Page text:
GREG RAY: Viva fiscal fairness

WHAT I want our Hunter politicians to push for, night and day, week in and week out, is for this region to get its fair share of state spending.

This will be very hard, I know.

To quote, again, former lord mayor John McNaughton: ‘‘Sydney runs the show because of 93 seats in the NSW Parliament, 65 are in Sydney.’’ 

‘‘If 20 [of those Sydney seats] are hard-core Liberal and 20 are hard-core Labor then it’s all about the other 20 or so that could go either way.’’

But even though the political system is totally and unfairly stacked against us, let’s stop accepting the consequences of that.

My preference would be to abolish the states altogether and fund every part of Australia honestly and fairly direct from the Commonwealth, without vampire state capitals sucking everybody else dry.

A new state based in northern NSW would be a distant second preference.

But I’m happy to start at a simpler point and I’d like to invite anybody who is interested to start hammering with me.

The Hunter represents about 10per cent of the state population, give or take a smidgen.

On that basis alone, without even considering the massive extra grunt our region puts into state production and wealth creation, the Hunter should get about 10per cent of state spending.

Capital and recurrent. Every year.

This is what I want our local politicians to fight for.

When I see ridiculous arguments like the one over funding for Newcastle Art Gallery it just about makes my blood boil.

Here’s why:

Not long ago the NSW arts minister, George Souris (member for the Upper Hunter, believe it or not), was boasting that the arts would get $377million spent on them this financial year.

How much of that do you reckon is coming to the Hunter?

About three-fifths of sweet FA.

We should be getting about 10per cent, which would be about $37million.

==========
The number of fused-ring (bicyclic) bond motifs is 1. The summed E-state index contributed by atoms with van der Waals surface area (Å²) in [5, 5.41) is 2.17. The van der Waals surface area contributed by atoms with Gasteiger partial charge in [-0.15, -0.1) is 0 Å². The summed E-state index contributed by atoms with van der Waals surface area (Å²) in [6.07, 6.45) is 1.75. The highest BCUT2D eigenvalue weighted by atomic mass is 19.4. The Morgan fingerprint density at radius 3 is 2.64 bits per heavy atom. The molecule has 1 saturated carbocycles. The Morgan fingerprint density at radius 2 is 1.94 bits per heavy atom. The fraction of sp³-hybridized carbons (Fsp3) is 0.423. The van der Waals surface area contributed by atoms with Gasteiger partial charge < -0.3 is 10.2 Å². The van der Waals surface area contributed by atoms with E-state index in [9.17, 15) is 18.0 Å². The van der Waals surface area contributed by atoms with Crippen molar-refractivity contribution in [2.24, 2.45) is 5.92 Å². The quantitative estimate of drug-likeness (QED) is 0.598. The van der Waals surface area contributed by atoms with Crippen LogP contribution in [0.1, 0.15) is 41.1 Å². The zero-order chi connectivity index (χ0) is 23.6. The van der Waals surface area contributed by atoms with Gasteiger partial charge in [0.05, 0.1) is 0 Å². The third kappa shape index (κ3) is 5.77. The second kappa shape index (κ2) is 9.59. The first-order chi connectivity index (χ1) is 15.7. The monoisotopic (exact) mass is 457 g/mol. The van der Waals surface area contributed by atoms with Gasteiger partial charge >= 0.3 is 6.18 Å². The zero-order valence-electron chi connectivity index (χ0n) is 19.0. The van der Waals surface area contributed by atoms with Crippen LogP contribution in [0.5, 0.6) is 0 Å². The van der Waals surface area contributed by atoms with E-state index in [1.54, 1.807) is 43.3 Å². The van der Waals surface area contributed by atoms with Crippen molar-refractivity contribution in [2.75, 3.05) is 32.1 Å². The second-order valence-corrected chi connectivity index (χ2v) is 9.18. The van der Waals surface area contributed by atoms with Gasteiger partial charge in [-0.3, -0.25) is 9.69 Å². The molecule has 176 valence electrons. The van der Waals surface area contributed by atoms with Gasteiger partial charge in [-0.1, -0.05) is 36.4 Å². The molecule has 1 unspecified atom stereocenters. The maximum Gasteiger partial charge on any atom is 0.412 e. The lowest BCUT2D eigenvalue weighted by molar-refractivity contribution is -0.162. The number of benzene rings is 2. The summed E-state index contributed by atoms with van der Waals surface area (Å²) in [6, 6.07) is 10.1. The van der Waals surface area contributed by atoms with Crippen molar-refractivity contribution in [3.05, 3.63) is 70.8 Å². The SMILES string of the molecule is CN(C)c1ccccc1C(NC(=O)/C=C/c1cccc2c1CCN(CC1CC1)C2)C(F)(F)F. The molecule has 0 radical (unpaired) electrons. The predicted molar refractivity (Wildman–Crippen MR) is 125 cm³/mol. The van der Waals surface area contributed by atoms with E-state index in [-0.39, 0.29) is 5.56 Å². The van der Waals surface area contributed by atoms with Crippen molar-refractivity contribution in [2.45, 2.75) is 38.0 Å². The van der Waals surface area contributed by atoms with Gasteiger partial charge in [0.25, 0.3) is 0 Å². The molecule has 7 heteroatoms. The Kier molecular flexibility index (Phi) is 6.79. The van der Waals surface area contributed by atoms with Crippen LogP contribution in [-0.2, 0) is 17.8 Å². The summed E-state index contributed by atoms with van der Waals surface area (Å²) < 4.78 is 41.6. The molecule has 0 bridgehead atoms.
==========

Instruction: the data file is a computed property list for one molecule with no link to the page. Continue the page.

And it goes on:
Sure, many of the Sydney galleries and so on that get most of the money are there for the benefit of the whole state.

But the same is true of Newcastle’s brilliant art collection. It is world-class and  deserves to be properly displayed.

All the state government is being asked for is 20per cent of what we should  get every year in the Hunter, for arts alone.

And that’s just one portfolio.

Back in 2005 the Hunter Business Chamber did a survey of spending and reported some dismal findings.

At that time, capital expenditure on schools was averaging just 2.6per cent of the education department’s capital budget. Only 3.5per cent of TAFE’s state capital budget was being spent in the Hunter. 

Over the six-year period the chamber measured, the health department had spent on average 5.5per cent of its capital funding budget in the Hunter. The Hunter had  received on average only 3.6per cent of road funding over that period.

The Newcastle Port Corporation’s capital funding was only 4per cent of the combined budget of NSW port corporations.

In 2010 the chamber revisited the issue and found little improvement. 

The 10-year average for infrastructure investment in the Hunter showed the following proportion from annual budgets: schools 2.8per cent; TAFE 3.8per cent; health 5.1per cent; roads 5.3per cent; police 6.6per cent; rail 3.6per cent; and the Port Corporation 4.3per cent.

And, by the way, if we are speaking of matters artistic and cultural, the chamber noted in 2005 that the government had managed to find $48million for an 800-seat theatre for the Sydney Theatre Company as well as $20million for art galleries and museums in Blacktown, Windsor, Liverpool and Campbelltown. 

How much had it pledged, at that time, for Newcastle’s art gallery upgrade?

Um, $15,000.

We are getting shafted by an electoral system and a capital city bureaucratic mindset that is utterly loaded against us.

It must be time to start making a big fuss about this rip-off. Viva la 10per cent!


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